New research calls for greater support for adults with intellectual disabilities

16 February 2016

Newly published research from the University of Derby suggests there may be a need for greater support to help adults with intellectual disabilities to integrate into society, particularly in current Government schemes concerning emotion recognition skills.

In the UK, a variety of schemes currently exist to aid the successful integration of adults with mild to moderate intellectual disabilities into general society. The study by Derby aims to highlight that one factor, which may prove important to the success of such schemes is social competence and therefore, understanding the facial expressions of others is critical.

The study, titled: Recognition of subtle and universal facial expressions in a community-based sample of adults classified with intellectual disability was conducted by undergraduate Psychology student Sara Owens and supervised by Dr Frances Maratos, Reader in Emotion Science, both at the University of Derby.

“Previous research in this area is lacking, especially in community based samples and when looking at more subtle facial expressions. Emotional recognition is a key factor in social functioning and maintaining social relationships,” said Dr Maratos.

Dr Frances Maratos in the atrium

Participants were tested across three facial emotion tasks in the study: categorising emotions, recognising how positive or negative the emotion is, and recognising how excited or calm the emotion is. Three categories of emotion were used: basic (happy, sad), subtle (critical, compassionate) and neutral (‘a blank face’).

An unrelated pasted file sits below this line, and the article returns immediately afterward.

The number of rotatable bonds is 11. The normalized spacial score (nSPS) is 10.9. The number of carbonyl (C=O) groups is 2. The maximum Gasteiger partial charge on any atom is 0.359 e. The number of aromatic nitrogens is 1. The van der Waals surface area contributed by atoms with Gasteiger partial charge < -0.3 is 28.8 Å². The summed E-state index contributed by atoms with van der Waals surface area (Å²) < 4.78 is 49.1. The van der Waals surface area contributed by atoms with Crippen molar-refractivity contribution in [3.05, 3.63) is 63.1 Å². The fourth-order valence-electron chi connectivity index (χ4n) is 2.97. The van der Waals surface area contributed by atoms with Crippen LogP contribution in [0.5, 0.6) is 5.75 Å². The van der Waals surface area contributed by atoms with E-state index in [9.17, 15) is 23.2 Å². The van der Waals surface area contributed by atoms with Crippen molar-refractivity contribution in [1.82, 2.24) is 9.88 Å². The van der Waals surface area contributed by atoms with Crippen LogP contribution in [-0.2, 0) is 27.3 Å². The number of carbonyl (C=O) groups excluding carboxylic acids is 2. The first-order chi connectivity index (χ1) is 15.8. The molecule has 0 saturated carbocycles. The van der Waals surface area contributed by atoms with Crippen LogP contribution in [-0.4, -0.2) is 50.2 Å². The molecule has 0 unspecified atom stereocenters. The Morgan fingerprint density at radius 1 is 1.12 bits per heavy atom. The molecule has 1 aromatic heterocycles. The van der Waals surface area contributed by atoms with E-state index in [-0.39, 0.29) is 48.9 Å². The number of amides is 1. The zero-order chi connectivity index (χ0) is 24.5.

Findings from the research showed that intellectually disabled adults were significantly impaired when labelling emotions, especially neutral and subtle expressions. It was also found that the intellectually disabled adults struggled to ‘read’ how excited or calm the faces were; especially those showing compassionate and angry expressions.

The researchers say that further research in this area needed but tentatively suggest that Government schemes should consider including facial recognition skills training.

Dr Maratos added: “This research is important since current initiatives such as ‘personalisation’ do not appear to have schemes supporting training in this area. Yet, being able to recognise and understand the emotions of others, through reading facial expressions, is an extremely important nonverbal social skill.”

The research has been published in the Journal of Intellectual Disability Research, which is published on behalf of Mencap and in association with the International Association for the Scientific Study of Intellectual Disabilities (IASSID).